Sometimes my research leads me off on a tangent and that really is the joy of historical research, suddenly finding a little nugget of information that piques your interest and leads you off on a journey of discovery.
While I was looking at this week’s “on this day in history” events from my book On This Day in Tudor History, I noticed that an entry for the 31st May was the death of Katherine Brettergh (née Bruen) in 1601:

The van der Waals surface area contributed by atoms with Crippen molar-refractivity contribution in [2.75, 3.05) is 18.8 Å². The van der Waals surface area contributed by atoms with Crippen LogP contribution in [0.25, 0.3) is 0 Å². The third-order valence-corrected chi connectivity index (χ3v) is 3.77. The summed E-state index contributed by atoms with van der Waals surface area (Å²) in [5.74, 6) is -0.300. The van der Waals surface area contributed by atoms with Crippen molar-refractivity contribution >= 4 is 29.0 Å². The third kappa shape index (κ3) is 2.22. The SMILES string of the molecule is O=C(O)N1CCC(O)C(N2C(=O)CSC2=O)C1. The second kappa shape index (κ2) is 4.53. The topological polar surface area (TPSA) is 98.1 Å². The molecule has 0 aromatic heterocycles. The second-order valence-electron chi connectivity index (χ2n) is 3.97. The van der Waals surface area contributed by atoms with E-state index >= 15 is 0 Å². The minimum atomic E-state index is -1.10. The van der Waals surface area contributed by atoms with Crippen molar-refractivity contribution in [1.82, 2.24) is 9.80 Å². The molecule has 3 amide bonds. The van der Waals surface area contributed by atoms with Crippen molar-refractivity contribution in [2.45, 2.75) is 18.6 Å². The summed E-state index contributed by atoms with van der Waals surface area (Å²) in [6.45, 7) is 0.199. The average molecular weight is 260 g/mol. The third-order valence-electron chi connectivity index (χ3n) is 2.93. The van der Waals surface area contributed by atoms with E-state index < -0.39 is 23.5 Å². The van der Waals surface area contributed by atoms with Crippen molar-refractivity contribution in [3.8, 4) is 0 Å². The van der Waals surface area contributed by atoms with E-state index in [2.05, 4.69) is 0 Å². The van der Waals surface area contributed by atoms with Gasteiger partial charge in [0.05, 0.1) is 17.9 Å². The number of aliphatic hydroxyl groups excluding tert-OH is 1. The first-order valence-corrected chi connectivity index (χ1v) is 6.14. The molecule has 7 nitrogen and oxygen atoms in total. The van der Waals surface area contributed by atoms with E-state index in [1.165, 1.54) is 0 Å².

“Death of Katherine Brettergh (née Bruen), ‘exemplar of godly life’. Her biographer, Steve Hindle, writes of her deathbed crisis of faith “during which she raged against God’s unmercifulness and threw her Bible repeatedly to the floor”, and how “Her agonies formed the centrepiece of a polemical account of her embattled life appended to the two sermons preached by William Harrison and William Leigh at her funeral”, and which were published. Her crisis, they said, was a struggle between God and Satan for her soul.”[Read More...]